Thursday, November 07, 2013

Maxim suffers from max delay

Alpha Media Group, Inc. v. Corad Healthcare, Inc., No. 13 Civ. 5438, 2013 WL 5912227 (S.D.N.Y. Nov. 4, 2013)

AMG, which publishes Maxim magazine, sought to enjoin Corad from marketing a Maxim antiperspirant.  Maxim is the core of a “lifestyle” brand featuring travel and entertainment. The mark has been licensed for a number of “lifestyle goods” such as playing cards, restaurants and bars, nightclubs, beauty contests, beer mugs, and bottle openers.  Maxim most commonly displays its name in red, capital letters; AMG has seven MAXIM trademark registrations.

Corad’s antiperspirants treat hyperhidrosis (excessive sweating).   It’s used the Maxim mark since 2001, registered for unscented antiperspirants in 2003.  Since 2003, it’s sold unscented roll-on and wipes in blue boxes with MAXIM in white, capital letters and a photo of a man and a woman, along with a caduceus and notes that it is “prescription strength” and “doctor recommended.” Since 2006, it’s sold unscented wipes for regular skin in a black box with MAXIM in red, capital letters. This box includes four pictograms “denoting travel, golf, exercise, and gym.”  (I.e., activities one might want to do without sweating excessively.)  Corel’s scented wipes are sold in a package with an ® marking, even though that product is outside the registration; Corel agreed to move that marking.

AMG intended to license MAXIM for body sprays, perfumes, and colognes. Though it was aware of Corad’s use of the Maxim mark, it only learned of Corad’s current packaging when it prepared to launch its own line of scented products, and also only recently learned that Corad was marketing a scented Maxim antiperspirant. 

AMG argued that Corad’s packaging “no longer reflects a medical product, but instead is impermissibly evocative of Maxim magazine’s lifestyle brand by using red letters on a black background, a photo of a couple, and the pictograms.”  It also argued that use of the ® constituted false advertising.  Ten weeks after learning about Corad’s packaging and scented product, it sued.
The court declined to grant a preliminary injunction, for want of irreparable harm.  After eBay and Salinger, a court can’t simply adopt categorical rules or presume that a party has met an element of the injunction standard, revising the previous law that preliminary injunctions should usually issue when the court finds likely confusion.  AMG’s assertion that Corad’s products cause consumer confusion and cause AMG to lose control of its reputation was “bare bones and conclusory,” and insufficient under Salinger.  It’s still true that likely success often foretells a finding of irreparable harm, but AMG provided “no reason to believe irreparable harm will in fact occur.”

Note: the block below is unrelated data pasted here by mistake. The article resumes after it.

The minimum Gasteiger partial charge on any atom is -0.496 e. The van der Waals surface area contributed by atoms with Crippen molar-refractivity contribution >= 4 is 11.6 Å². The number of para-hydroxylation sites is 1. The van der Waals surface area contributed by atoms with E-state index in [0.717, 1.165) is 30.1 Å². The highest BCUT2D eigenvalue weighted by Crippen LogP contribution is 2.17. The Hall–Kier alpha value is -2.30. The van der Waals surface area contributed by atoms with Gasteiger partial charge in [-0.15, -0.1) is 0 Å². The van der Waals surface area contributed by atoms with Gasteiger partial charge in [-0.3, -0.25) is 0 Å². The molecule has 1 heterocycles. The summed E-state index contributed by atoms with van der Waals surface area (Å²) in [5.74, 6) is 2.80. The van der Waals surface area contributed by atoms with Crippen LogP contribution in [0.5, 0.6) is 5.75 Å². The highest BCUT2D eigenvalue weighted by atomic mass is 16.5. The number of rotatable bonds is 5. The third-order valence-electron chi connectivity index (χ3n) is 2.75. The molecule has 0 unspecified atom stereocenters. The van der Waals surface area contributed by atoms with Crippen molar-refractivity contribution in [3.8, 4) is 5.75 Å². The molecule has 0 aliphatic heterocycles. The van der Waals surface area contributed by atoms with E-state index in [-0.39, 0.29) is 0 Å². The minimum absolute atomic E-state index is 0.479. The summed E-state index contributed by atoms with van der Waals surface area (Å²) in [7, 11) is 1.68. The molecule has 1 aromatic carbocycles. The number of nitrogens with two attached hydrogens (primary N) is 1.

And there was good reason to believe the contrary.  “Corad does very little marketing and directs its products at a small consumer segment. There can be no irreparable harm when very few consumers are likely to encounter Corad’s products, even assuming they do create a likelihood of confusion as to their origin.”  AMG itself, with its “strong interest” in tracking the use of “Maxim,” didn’t learn about the packaging for years after its first use. AMG itself argued that Corad didn’t conduct any advertising that AMG would have reason to see and didn’t have much in the way of sales or distribution.  “While these arguments may help negate a laches defense, they also diminish any possible inference of irreparable harm.”

AMG also itself told the PTO in its application to register the mark for scented products that  Corad’s product “is not a perfume but a product which is sold to a small group of people who have an excess sweating condition” and that “Corad’s products are sold almost exclusively through websites that it owns or operates.”  AMG argued that its plans to license a fragranced product now produced irreparable harm.  “But AMG’s own plans will not increase the visibility of Corad’s non-prescription medical products, marketed to a niche group of consumers.”

Corad’s multi-year use also negated any presumption of irreparable harm because “any harm caused by Corad’s packaging has likely already been inflicted.”  The elements of which AMG complained had been in use since 2003 for sensitive skin and 2006 for regular skin.  So far, AMG still had control of its reputation, and there was no reason to believe they’d caused confusion.  “It is difficult to see how AMG would now suffer irreparable harm if they remain on the market for the comparatively short time it will take to resolve this matter.”

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